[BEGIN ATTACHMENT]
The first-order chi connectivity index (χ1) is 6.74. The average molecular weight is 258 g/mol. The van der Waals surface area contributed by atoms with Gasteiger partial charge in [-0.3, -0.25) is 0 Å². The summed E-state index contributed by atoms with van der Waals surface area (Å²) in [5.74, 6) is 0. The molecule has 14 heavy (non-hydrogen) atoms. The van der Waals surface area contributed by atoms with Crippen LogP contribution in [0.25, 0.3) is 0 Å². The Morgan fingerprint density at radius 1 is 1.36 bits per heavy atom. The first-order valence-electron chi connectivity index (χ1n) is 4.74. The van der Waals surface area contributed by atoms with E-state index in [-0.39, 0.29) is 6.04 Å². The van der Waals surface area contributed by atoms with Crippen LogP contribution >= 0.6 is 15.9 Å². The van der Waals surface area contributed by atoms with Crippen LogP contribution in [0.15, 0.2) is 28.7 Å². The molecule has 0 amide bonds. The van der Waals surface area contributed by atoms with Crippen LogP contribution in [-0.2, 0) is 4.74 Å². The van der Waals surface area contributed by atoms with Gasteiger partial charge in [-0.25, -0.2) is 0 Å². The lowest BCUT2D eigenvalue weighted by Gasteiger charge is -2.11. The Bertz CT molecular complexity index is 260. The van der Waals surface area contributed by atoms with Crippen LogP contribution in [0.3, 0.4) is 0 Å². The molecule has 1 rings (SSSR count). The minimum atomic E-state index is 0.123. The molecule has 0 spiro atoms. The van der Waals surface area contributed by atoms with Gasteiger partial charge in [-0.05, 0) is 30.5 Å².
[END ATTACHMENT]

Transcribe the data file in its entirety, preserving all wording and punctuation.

The first-order chi connectivity index (χ1) is 6.74. The average molecular weight is 258 g/mol. The van der Waals surface area contributed by atoms with Gasteiger partial charge in [-0.3, -0.25) is 0 Å². The summed E-state index contributed by atoms with van der Waals surface area (Å²) in [5.74, 6) is 0. The molecule has 14 heavy (non-hydrogen) atoms. The van der Waals surface area contributed by atoms with Crippen LogP contribution in [0.25, 0.3) is 0 Å². The Morgan fingerprint density at radius 1 is 1.36 bits per heavy atom. The first-order valence-electron chi connectivity index (χ1n) is 4.74. The van der Waals surface area contributed by atoms with E-state index in [-0.39, 0.29) is 6.04 Å². The van der Waals surface area contributed by atoms with Crippen LogP contribution >= 0.6 is 15.9 Å². The van der Waals surface area contributed by atoms with Crippen LogP contribution in [0.15, 0.2) is 28.7 Å². The molecule has 0 amide bonds. The van der Waals surface area contributed by atoms with Crippen LogP contribution in [-0.2, 0) is 4.74 Å². The van der Waals surface area contributed by atoms with Gasteiger partial charge in [-0.25, -0.2) is 0 Å². The lowest BCUT2D eigenvalue weighted by Gasteiger charge is -2.11. The Bertz CT molecular complexity index is 260. The van der Waals surface area contributed by atoms with Crippen LogP contribution in [0.3, 0.4) is 0 Å². The molecule has 1 rings (SSSR count). The minimum atomic E-state index is 0.123. The molecule has 0 spiro atoms. The van der Waals surface area contributed by atoms with Gasteiger partial charge in [-0.05, 0) is 30.5 Å².